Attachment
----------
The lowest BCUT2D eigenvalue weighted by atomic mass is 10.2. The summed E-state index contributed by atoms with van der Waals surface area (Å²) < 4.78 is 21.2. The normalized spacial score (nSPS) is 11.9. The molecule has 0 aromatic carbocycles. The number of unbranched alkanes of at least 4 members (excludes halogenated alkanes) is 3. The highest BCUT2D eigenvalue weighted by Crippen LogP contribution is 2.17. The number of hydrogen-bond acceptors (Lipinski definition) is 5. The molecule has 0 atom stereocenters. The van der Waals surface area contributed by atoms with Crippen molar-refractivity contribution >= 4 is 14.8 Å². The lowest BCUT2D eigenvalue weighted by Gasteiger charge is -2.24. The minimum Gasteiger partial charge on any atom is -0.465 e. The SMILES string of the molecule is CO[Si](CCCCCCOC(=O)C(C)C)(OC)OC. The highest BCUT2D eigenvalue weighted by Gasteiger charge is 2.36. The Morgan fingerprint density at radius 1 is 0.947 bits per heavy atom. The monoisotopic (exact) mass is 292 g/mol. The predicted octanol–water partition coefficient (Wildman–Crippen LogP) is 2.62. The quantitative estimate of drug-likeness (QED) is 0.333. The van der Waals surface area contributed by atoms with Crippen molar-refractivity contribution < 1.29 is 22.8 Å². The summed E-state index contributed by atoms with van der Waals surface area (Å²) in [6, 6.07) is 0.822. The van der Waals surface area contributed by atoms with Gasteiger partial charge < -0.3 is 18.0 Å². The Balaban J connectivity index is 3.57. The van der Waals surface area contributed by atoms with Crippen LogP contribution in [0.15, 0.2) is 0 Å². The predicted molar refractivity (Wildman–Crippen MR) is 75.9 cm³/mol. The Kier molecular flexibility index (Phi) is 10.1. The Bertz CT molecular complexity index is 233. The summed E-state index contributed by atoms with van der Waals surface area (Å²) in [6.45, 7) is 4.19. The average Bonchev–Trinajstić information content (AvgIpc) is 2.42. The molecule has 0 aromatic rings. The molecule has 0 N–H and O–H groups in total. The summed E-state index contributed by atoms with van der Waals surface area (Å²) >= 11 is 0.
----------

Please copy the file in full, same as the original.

The lowest BCUT2D eigenvalue weighted by atomic mass is 10.2. The summed E-state index contributed by atoms with van der Waals surface area (Å²) < 4.78 is 21.2. The normalized spacial score (nSPS) is 11.9. The molecule has 0 aromatic carbocycles. The number of unbranched alkanes of at least 4 members (excludes halogenated alkanes) is 3. The highest BCUT2D eigenvalue weighted by Crippen LogP contribution is 2.17. The number of hydrogen-bond acceptors (Lipinski definition) is 5. The molecule has 0 atom stereocenters. The van der Waals surface area contributed by atoms with Crippen molar-refractivity contribution >= 4 is 14.8 Å². The lowest BCUT2D eigenvalue weighted by Gasteiger charge is -2.24. The minimum Gasteiger partial charge on any atom is -0.465 e. The SMILES string of the molecule is CO[Si](CCCCCCOC(=O)C(C)C)(OC)OC. The highest BCUT2D eigenvalue weighted by Gasteiger charge is 2.36. The Morgan fingerprint density at radius 1 is 0.947 bits per heavy atom. The monoisotopic (exact) mass is 292 g/mol. The predicted octanol–water partition coefficient (Wildman–Crippen LogP) is 2.62. The quantitative estimate of drug-likeness (QED) is 0.333. The van der Waals surface area contributed by atoms with Crippen molar-refractivity contribution < 1.29 is 22.8 Å². The summed E-state index contributed by atoms with van der Waals surface area (Å²) in [6, 6.07) is 0.822. The van der Waals surface area contributed by atoms with Gasteiger partial charge < -0.3 is 18.0 Å². The Balaban J connectivity index is 3.57. The van der Waals surface area contributed by atoms with Crippen LogP contribution in [0.15, 0.2) is 0 Å². The predicted molar refractivity (Wildman–Crippen MR) is 75.9 cm³/mol. The Kier molecular flexibility index (Phi) is 10.1. The Bertz CT molecular complexity index is 233. The summed E-state index contributed by atoms with van der Waals surface area (Å²) in [6.45, 7) is 4.19. The average Bonchev–Trinajstić information content (AvgIpc) is 2.42. The molecule has 0 aromatic rings. The molecule has 0 N–H and O–H groups in total. The summed E-state index contributed by atoms with van der Waals surface area (Å²) >= 11 is 0.